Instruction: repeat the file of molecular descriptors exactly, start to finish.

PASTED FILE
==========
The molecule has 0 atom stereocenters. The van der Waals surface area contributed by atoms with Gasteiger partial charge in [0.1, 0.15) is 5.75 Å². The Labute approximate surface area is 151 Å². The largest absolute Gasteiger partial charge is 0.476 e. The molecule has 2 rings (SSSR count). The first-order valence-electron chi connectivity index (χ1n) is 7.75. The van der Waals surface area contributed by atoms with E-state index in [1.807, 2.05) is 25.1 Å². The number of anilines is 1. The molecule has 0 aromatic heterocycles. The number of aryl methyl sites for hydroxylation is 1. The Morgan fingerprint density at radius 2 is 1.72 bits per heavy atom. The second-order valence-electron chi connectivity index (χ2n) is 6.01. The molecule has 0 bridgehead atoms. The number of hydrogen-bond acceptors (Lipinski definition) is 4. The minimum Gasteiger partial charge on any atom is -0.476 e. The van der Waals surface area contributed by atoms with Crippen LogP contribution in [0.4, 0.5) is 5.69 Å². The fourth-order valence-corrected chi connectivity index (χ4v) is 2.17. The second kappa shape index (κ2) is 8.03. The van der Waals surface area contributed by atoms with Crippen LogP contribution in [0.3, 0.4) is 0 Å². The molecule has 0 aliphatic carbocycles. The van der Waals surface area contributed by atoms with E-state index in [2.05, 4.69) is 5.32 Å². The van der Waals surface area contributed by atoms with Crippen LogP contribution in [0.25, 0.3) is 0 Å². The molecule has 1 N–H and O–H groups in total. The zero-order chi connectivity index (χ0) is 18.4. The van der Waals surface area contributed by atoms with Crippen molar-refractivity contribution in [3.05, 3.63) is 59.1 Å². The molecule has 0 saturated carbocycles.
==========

The molecule has 0 atom stereocenters. The van der Waals surface area contributed by atoms with Gasteiger partial charge in [0.1, 0.15) is 5.75 Å². The Labute approximate surface area is 151 Å². The largest absolute Gasteiger partial charge is 0.476 e. The molecule has 2 rings (SSSR count). The first-order valence-electron chi connectivity index (χ1n) is 7.75. The van der Waals surface area contributed by atoms with E-state index in [1.807, 2.05) is 25.1 Å². The number of anilines is 1. The molecule has 0 aromatic heterocycles. The number of aryl methyl sites for hydroxylation is 1. The Morgan fingerprint density at radius 2 is 1.72 bits per heavy atom. The second-order valence-electron chi connectivity index (χ2n) is 6.01. The molecule has 0 bridgehead atoms. The number of hydrogen-bond acceptors (Lipinski definition) is 4. The minimum Gasteiger partial charge on any atom is -0.476 e. The van der Waals surface area contributed by atoms with Crippen LogP contribution in [0.4, 0.5) is 5.69 Å². The fourth-order valence-corrected chi connectivity index (χ4v) is 2.17. The second kappa shape index (κ2) is 8.03. The van der Waals surface area contributed by atoms with Crippen LogP contribution in [0.3, 0.4) is 0 Å². The molecule has 0 aliphatic carbocycles. The van der Waals surface area contributed by atoms with E-state index in [2.05, 4.69) is 5.32 Å². The van der Waals surface area contributed by atoms with Crippen LogP contribution in [0.25, 0.3) is 0 Å². The molecule has 1 N–H and O–H groups in total. The zero-order chi connectivity index (χ0) is 18.4. The van der Waals surface area contributed by atoms with Crippen molar-refractivity contribution in [3.05, 3.63) is 59.1 Å². The molecule has 0 saturated carbocycles.